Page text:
The next-generation desktop stack comprises of the following layers:
Linux OS: At the bottom of the stack is the operating system. Many of the ideas that need to be implemented for the next-generation desktop cannot be done without help from the OS. Also, Linux is more than good enough now for the desktop, especially when one considers the needs of the next set of computer users from the world’s emerging markets. They need an OS which is free and can run on older, lower-end and cheaper computers. Windows XP will only work on the newest machines and costs too much.
XML Store: This is the database, which stores all the information. Enterprises have databases, but so far, desktops have not. The overwhelming quantum of information that one needs to manage needs a SQL-compatible storage system. This unified personal database would store emails, files, bookmarks, cookies, blog posts, address books, appointments and buddies. This single store can now enable search across the user’s personal information.
Applications: The base set of open source applications on the desktop that are needed are an email client and personal information management application (Evolution), a web browser capable of being used as an applications platform (Mozilla), a unified instant messaging client (GAIM) and a desktop productivity suite that uses XML for data storage (OpenOffice). In addition, there is KDE, one of the two Linux desktop variants. New applications will be needed to provide support for blogging, RSS aggregation and outlining.
Web Services: Think of the applications available as web service components. Thus, instead of thinking of OpenOffice Calc as the monolith spreadsheet, think of it as a “computational engine” which provides calculation, tabular data representation, charting and more. Also, think of OpenOffice Word as the standard writing tool with formatting and spell-checking support. Evolution’s Calendar can provide time-based navigation. The advantage of using the existing applications as web services is that one does not have to re-invent the wheel in terms of creating new software. This also provides users with fewer interfaces that they need to learn.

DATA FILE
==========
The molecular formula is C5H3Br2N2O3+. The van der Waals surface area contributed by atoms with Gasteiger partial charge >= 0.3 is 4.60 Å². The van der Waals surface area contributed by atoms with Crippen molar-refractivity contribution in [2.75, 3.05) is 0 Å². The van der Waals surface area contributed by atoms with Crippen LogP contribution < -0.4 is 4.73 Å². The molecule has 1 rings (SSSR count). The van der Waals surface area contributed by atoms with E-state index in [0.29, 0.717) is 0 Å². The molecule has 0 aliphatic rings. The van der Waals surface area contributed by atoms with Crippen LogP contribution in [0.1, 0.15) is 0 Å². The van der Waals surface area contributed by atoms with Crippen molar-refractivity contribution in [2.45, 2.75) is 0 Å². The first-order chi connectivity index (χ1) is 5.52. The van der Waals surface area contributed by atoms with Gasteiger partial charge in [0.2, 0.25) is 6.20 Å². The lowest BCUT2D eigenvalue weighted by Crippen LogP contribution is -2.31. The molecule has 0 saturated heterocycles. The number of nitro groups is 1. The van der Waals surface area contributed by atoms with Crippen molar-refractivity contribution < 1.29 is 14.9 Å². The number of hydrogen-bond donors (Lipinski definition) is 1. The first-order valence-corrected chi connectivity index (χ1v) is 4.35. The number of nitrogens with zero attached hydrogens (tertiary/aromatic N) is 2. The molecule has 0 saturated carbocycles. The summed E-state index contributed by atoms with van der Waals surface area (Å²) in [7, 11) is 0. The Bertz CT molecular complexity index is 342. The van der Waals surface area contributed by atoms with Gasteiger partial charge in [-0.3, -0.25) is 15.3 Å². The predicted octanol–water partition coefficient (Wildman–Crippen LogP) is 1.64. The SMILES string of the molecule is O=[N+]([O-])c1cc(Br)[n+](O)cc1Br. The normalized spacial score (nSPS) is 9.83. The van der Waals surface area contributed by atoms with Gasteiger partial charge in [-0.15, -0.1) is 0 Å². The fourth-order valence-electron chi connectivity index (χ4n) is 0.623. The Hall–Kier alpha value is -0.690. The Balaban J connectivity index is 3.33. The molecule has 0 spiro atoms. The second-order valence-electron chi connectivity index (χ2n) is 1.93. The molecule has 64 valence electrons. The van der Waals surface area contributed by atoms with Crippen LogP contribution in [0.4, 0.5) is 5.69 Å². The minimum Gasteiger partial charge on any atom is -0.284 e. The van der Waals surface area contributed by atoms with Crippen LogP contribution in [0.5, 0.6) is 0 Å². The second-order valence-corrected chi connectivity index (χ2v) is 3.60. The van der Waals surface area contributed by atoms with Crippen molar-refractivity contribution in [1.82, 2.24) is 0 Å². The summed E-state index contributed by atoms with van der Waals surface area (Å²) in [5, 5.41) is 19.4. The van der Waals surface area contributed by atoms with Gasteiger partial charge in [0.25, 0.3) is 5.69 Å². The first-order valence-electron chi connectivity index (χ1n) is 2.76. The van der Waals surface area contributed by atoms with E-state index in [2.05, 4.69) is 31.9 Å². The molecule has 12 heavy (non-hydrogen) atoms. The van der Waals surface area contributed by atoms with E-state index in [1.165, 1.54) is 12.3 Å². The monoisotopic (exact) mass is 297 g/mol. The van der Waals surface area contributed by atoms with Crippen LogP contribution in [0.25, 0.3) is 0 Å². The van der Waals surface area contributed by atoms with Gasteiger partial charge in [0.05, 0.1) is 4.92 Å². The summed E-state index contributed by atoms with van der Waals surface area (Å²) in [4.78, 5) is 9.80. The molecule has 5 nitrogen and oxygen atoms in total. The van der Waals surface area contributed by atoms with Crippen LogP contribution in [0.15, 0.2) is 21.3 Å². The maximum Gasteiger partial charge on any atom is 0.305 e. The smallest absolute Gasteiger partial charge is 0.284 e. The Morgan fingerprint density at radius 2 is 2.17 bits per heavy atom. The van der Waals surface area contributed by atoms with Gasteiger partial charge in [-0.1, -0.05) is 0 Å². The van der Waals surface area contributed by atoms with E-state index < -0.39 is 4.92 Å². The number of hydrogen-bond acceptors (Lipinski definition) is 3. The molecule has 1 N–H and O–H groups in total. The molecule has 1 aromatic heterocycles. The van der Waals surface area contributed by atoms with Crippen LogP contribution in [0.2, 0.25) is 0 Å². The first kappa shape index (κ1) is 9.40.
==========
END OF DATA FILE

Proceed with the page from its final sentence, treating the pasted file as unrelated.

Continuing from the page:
Local Web Server: Running a web server like Apache (or a more lightweight one) provides a dual advantage – standards-based interaction with the web services and applications via SOAP and HTTP, and using HTML, XML and stylesheets for the display of pages on the web browser within the digital dashboard.
Scripting Language: The scripting language (or a visual programming environment) helps in extending the set of applications and services that are available, and customizing what each user sees. It also provides a mechanism to write filters that can automate routine tasks and act on RSS events.
Digital Dashboard: It is the visible faade of the next-generation desktop architecture. It aggregates together information and applications from multiple different sources. It provides a unified view of what’s important and most frequently used. The dashboard captures all that we write into a single database, so that our thoughts can be threaded together and the evolution of ideas be made visible.
Spaces: KDE has a nice feature which provides for multiple, virtual desktops, separated by a single click. For our purpose, think of the dashboard as having two screens, designated as Spaces. The two spaces represent the two identities that we don in real life: a private persona with our own social groups, and a business executive and information worker in an enterprise. These identities co-exist and have their own worlds, their own information flows. The time has come to separate the two on the desktop.
We will talk more about Digital Dashboard and Workspaces in the coming columns.
Tomorrow: Digital Dashboard